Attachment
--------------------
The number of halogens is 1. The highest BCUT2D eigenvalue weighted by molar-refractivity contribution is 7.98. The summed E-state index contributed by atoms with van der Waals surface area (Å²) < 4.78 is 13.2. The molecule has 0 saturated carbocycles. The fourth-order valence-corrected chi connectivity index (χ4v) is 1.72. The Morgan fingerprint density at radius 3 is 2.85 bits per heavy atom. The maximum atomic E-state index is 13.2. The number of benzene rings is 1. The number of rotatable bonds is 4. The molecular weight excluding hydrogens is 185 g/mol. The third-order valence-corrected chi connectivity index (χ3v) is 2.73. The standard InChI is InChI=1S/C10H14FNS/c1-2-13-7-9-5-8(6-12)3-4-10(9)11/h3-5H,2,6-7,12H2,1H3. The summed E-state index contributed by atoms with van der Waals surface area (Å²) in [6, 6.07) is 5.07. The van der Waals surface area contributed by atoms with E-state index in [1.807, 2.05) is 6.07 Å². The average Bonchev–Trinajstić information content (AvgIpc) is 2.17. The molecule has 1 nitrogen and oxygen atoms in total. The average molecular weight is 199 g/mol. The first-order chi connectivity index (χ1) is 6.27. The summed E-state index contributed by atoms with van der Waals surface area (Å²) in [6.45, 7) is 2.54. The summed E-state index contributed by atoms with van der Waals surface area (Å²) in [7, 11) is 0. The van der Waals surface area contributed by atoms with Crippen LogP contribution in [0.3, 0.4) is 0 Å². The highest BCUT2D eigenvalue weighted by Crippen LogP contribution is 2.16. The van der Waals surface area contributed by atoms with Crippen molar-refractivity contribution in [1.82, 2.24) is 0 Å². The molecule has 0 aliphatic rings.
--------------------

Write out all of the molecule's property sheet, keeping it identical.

The number of halogens is 1. The highest BCUT2D eigenvalue weighted by molar-refractivity contribution is 7.98. The summed E-state index contributed by atoms with van der Waals surface area (Å²) < 4.78 is 13.2. The molecule has 0 saturated carbocycles. The fourth-order valence-corrected chi connectivity index (χ4v) is 1.72. The Morgan fingerprint density at radius 3 is 2.85 bits per heavy atom. The maximum atomic E-state index is 13.2. The number of benzene rings is 1. The number of rotatable bonds is 4. The molecular weight excluding hydrogens is 185 g/mol. The third-order valence-corrected chi connectivity index (χ3v) is 2.73. The standard InChI is InChI=1S/C10H14FNS/c1-2-13-7-9-5-8(6-12)3-4-10(9)11/h3-5H,2,6-7,12H2,1H3. The summed E-state index contributed by atoms with van der Waals surface area (Å²) in [6, 6.07) is 5.07. The van der Waals surface area contributed by atoms with E-state index in [1.807, 2.05) is 6.07 Å². The average Bonchev–Trinajstić information content (AvgIpc) is 2.17. The molecule has 1 nitrogen and oxygen atoms in total. The average molecular weight is 199 g/mol. The first-order chi connectivity index (χ1) is 6.27. The summed E-state index contributed by atoms with van der Waals surface area (Å²) in [6.45, 7) is 2.54. The summed E-state index contributed by atoms with van der Waals surface area (Å²) in [7, 11) is 0. The van der Waals surface area contributed by atoms with Crippen LogP contribution in [0.3, 0.4) is 0 Å². The highest BCUT2D eigenvalue weighted by Crippen LogP contribution is 2.16. The van der Waals surface area contributed by atoms with Crippen molar-refractivity contribution in [1.82, 2.24) is 0 Å². The molecule has 0 aliphatic rings.